Back then, parents had no need to serve as recreational directors for their kids, and kids would rarely if ever think to ask their parents for help in finding something to do.  If a kid uttered the words, “I’m bored,” he or she did so in the presence of other kids, not any adults.  Saying such a thing to an adult ran the risk of being told in response either to study something for school or church, or to do some job or chore.

No, it was usually eat breakfast and charge out the door with a mother’s words following, “Be back for lunch.”  It was eat lunch and charge out the door with a mother’s words following, “Be back for dinner.”  Or supper, depending.  It was eat supper and charge out the door with a mother’s words following, “Be back before dark.”

At the time, mothers worried more about a nuclear missile landing nearby than about kidnappings, sexual molestation, drug dealers and dealing, and gang violence.

I thought more about Grandfather’s ash tree than about handling a bat made of ash.  Grandmother went to her bedroom.  I went out to the garage.

As expected, Grandfather had everything decent and in order, as if prepared for a military inspection.  His 1953 Studebaker pickup truck stood ready, and so, too, Grandmother’s new 1961 Studebaker Lark.

Certainly, not everything that Grandfather had owned in the way of tools made the move from Waupaca to Neenah.  He did retain an assortment for lawn and garden use, though, among a few others of general practical value.  I doubted that I would have any trouble locating something that I could use.

Finding a rasp, I said as if speaking to my father, “This’ll do.”

I went out to the purple ash tree, looked it over again, and then set to work.  My father had taught me that, to obtain the highest grade hardwood, a tree must grow straight and round, and a tree trunk must be as clear as possible.  I took the rasp in hand — both hands, actually — and started abrading up and down and all around.

I worked steadily.  I paused only long enough to check what I had done and what needed yet to be done.  Filing away all the bumps and bulges, in time I got that beat up tree trunk as round and as straight as a good rake handle.  It wasn’t that thin, of course, but I did have to remove much material to get a good shape.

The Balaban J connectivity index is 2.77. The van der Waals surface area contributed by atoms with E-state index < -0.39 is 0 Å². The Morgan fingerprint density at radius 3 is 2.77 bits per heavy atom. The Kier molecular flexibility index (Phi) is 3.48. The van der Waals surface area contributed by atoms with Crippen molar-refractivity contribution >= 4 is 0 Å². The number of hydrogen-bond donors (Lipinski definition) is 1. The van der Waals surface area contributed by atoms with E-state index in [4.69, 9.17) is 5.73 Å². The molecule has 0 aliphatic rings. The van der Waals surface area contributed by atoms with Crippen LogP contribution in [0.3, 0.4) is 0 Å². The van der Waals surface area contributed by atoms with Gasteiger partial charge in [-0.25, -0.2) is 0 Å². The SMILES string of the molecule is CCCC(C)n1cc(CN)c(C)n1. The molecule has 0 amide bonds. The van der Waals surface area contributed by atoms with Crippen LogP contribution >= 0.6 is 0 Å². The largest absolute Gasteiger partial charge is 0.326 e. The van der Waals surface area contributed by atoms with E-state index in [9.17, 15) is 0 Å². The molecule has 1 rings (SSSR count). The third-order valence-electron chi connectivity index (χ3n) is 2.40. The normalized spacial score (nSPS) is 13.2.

I put the rasp on the ground and ran into the house.  I checked on Grandmother first; she had fallen asleep.  I went to the kitchen, opened a drawer, and selected a big knife.  I took that out to the tree and proceeded to go over my work, shaving the rasp marks off the trunk.

That done, I went back into the garage to search for sandpaper and pruning shears.  Obtaining both, I carried them to the tree.  I cut off a number of the lower branches so as to make a trunk without branches as high as I could reach.  Those went into the garbage cans near the alley. I filed and carved some more at the places on the tree where I had cut.  Then I sanded.  Using three grades of sandpaper, I went over the tree’s trunk until I had it as smooth as a good baseball bat.

I gathered up the shears, sandpaper, rasp, and knife, and backed away.  The first items went back into the garage, exactly where I had found them.  The last item went back into the kitchen, exactly where I had found it.  Grandmother continued her nap, so I decided to go out and explore the neighborhood.

woodcraft 7


Morning Glories

9 09 2014


They bloom up the fresh, green trellis
In airy, vigorous ease,
And their fragrant, sensuous honey
Is best beloved of the bees.

Oh! the rose knows the dainty secret
How the morning-glory blows,
For the rose told me the secret,
And the jessamine told the rose.

And the jessamine said at midnight,
Ere the red cock woke and crew,
That the fays of queen Titania
Came there to bathe in the dew.

And the merry moonlight glistened
On wet, long, yellow hair,
And their feet on the flowers drowsy
Trod softer than any air.

And their petticoats, gay as bubbles,
They hung up every one
On the morning-glories’ tendrils
Till their moonlight bath were done.

But the red cock crew too early,
And the fays left hurriedly,
And this is why in the morning
Their petticoats there you see.

Madison Julius Cawein

morning glories

Farming: An Act of Love

8 09 2014

“How do you take the first step to
become a farmer? You act out of

This quote appeared at the
end of an article by Shannon Hayes,
and it struck me as absolute truth.
So much of what we do in farming is
an act of love. Bringing milk to the
pigs, cultivating the carrots,
delivering food to our members,
feeding and watering chickens,
cutting hay, harvesting flowers, and
working the soil are all motions that
we go through because we love: we
love the earth, we love real food, we
love working outside, we love
putting food on people’s tables, we
love animals, and we love the fact
many of our decisions are informed